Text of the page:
From the Planes You’ve (Probably) Never Heard Of Department of Wingspan, we bring you the Rockwell XFV-12.


As the Cold War raged on in the late 1960s, the United States military was planning for the possibility of a full-scale hot war with the Soviet Union. They believed that, just as it had during WWII, the US would need to transport the majority of its materiel in large ocean-going convoys, since any war would most likely take place in Europe. Soviet submarines posed the greatest danger to these convoys, so the US Navy envisioned a fleet of smaller escort carriers called Sea Control Ships (SCS) to provide protection. Significantly simpler and less expensive than a massive nuclear super carrier, the SCS would carry a complement of sub-hunting helicopters along with a small contingent of jet fighters to protect the convoy from the prying eyes of Soviet long-range aircraft that could direct the enemy subs to their targets. The obvious choice for a fighter to fly from an SCS was the Hawker Siddeley AV-8A Harrier, then being flown by the US Marine Corps. While a capable aircraft in its own right, the Navy wanted much more speed than the subsonic Harrier could offer. They wanted something that could not only take off vertically but also fly in excess of Mach 2.

Artist’s concept of the XFV-12 in action

In 1972, the Navy announced its interest in developing a new VTOL fighter that would have the speed and armament of the McDonnell Douglas F-4 Phantom II. Rockwell responded with the XFV-12, an aircraft built on the cheap and cobbled together from existing aircraft parts. The cockpit and landing gear came from the Douglas A-4 Skyhawk, and the air intake boxes were taken from the F-4. The single Pratt & Whitney F100 engine was the same used on the Grumman F-14 Tomcat, though it was heavily modified for the VTOL requirements. For vertical takeoff, the rear output of the engine was closed and thrust was redirected through vents in the thrust augmented wings. To balance the thrust coming from the large main wing at the rear, the forward canard was so large that the XFV-12 was essentially a tandem wing aircraft. With all of the wing area taken up by lift vents, only the underside of the fuselage remained available for weapons stores, so the XFV-12 was limited to Sparrow and Sidewinder missiles, in addition to an internal cannon.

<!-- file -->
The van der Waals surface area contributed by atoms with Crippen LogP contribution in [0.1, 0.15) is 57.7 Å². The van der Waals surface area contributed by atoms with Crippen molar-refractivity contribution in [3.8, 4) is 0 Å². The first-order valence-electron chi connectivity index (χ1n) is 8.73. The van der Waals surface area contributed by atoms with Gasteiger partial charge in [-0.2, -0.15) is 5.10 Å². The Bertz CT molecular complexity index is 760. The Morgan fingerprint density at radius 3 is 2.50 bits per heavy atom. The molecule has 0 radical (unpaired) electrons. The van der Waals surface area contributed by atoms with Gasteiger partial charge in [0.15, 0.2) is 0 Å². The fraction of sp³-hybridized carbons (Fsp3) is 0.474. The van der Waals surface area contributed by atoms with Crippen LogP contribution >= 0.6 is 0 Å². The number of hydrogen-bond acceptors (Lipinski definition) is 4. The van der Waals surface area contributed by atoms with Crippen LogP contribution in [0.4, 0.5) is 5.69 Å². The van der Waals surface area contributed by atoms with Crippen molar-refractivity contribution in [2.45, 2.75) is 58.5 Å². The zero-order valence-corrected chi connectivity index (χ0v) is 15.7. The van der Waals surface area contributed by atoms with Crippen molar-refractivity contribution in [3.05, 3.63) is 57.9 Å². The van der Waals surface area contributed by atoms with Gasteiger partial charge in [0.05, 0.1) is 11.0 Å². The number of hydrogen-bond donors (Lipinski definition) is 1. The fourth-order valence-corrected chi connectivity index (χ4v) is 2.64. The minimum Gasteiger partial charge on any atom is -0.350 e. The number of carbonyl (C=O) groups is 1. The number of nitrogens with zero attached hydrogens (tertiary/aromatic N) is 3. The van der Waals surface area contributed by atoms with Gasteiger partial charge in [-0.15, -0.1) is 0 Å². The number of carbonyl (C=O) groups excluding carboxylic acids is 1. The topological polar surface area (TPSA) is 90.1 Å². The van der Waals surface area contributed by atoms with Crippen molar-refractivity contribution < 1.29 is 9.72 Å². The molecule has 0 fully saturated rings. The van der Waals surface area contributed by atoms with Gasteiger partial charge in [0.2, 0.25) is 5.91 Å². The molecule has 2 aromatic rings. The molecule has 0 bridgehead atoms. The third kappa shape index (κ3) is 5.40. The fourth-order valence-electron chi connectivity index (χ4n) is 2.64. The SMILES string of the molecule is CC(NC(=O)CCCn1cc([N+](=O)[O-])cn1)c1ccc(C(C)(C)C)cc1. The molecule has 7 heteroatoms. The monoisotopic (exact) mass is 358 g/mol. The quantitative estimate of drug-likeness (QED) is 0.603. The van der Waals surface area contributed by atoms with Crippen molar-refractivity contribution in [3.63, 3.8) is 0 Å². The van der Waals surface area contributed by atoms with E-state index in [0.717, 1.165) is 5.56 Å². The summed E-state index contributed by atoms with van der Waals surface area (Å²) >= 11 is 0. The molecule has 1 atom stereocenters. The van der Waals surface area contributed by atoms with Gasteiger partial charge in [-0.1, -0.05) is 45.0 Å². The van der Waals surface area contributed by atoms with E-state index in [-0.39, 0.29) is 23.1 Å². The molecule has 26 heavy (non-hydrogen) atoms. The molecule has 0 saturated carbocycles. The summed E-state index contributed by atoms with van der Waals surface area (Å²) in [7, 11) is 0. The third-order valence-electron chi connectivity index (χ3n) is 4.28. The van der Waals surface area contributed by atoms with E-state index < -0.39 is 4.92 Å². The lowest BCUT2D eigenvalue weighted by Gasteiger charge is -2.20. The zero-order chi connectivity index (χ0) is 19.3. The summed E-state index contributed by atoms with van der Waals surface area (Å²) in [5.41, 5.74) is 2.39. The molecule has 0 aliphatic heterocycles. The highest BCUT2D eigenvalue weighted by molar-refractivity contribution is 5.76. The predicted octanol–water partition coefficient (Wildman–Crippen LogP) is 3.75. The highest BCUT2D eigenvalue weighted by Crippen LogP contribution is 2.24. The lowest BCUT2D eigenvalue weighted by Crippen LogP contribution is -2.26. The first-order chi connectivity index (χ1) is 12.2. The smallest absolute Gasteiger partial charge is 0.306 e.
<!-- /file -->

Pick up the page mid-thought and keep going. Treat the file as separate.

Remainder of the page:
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A mockup of the XFV-12 at the North American plant in Ohio in 1973

Wind tunnel tests showed that the design of the XFV-12 would most likely have flown just fine—had it been able to get off the ground. Unfortunately, the engine and lift vents were never able to provide enough thrust to get the aircraft aloft, even though the engine thrust outweighed the XFV-12 by 10,000 pounds. It turned out that routing the thrust through the wing vents so seriously degraded the engine’s power that it could deliver only 75% of the thrust necessary to lift the almost 20,000-pound XFV-12 into the air.

The XFV-12 being tested at NASA Langley Research Center in Virginia

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The XFV-12 made performed six months of hover tests while suspended from a rig at NASA’s Langley Research Center before the Navy finally canceled the project in 1981, deeming that the cost of the program had become too high and the chance of the XFV-12 delivering on its promises was practically nonexistent. The final nail in the XFV-12's coffin came when the Navy abandoned its SCS program, and announced that future V/STOL operations would be carried out by the more advanced McDonnell Douglas AV-8B Harrier II.


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